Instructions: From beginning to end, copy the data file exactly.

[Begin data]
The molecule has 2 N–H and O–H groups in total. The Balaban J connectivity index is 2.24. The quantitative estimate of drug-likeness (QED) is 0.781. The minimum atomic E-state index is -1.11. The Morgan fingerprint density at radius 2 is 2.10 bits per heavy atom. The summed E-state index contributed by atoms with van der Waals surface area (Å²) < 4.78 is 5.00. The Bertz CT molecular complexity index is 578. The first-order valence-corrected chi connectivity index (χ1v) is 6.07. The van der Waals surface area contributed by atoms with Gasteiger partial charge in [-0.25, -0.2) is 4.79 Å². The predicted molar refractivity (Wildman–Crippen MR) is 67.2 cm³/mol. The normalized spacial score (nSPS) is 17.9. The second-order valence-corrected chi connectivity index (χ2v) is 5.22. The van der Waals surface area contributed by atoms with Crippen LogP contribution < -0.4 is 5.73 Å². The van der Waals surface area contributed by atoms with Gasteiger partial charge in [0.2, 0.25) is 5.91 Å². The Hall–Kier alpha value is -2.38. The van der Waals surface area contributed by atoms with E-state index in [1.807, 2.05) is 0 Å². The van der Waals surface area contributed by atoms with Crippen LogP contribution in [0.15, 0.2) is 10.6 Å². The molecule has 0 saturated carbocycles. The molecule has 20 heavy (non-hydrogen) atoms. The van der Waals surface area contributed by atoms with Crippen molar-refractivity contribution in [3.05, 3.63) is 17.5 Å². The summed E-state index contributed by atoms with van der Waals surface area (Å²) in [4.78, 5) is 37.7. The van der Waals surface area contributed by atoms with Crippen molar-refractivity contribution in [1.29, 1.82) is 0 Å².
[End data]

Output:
The molecule has 2 N–H and O–H groups in total. The Balaban J connectivity index is 2.24. The quantitative estimate of drug-likeness (QED) is 0.781. The minimum atomic E-state index is -1.11. The Morgan fingerprint density at radius 2 is 2.10 bits per heavy atom. The summed E-state index contributed by atoms with van der Waals surface area (Å²) < 4.78 is 5.00. The Bertz CT molecular complexity index is 578. The first-order valence-corrected chi connectivity index (χ1v) is 6.07. The van der Waals surface area contributed by atoms with Gasteiger partial charge in [-0.25, -0.2) is 4.79 Å². The predicted molar refractivity (Wildman–Crippen MR) is 67.2 cm³/mol. The normalized spacial score (nSPS) is 17.9. The second-order valence-corrected chi connectivity index (χ2v) is 5.22. The van der Waals surface area contributed by atoms with Crippen LogP contribution < -0.4 is 5.73 Å². The van der Waals surface area contributed by atoms with Gasteiger partial charge in [0.2, 0.25) is 5.91 Å². The Hall–Kier alpha value is -2.38. The van der Waals surface area contributed by atoms with E-state index in [1.807, 2.05) is 0 Å². The van der Waals surface area contributed by atoms with Crippen LogP contribution in [0.15, 0.2) is 10.6 Å². The molecule has 0 saturated carbocycles. The molecule has 20 heavy (non-hydrogen) atoms. The van der Waals surface area contributed by atoms with Crippen molar-refractivity contribution in [3.05, 3.63) is 17.5 Å². The summed E-state index contributed by atoms with van der Waals surface area (Å²) in [4.78, 5) is 37.7. The van der Waals surface area contributed by atoms with Crippen molar-refractivity contribution in [1.29, 1.82) is 0 Å².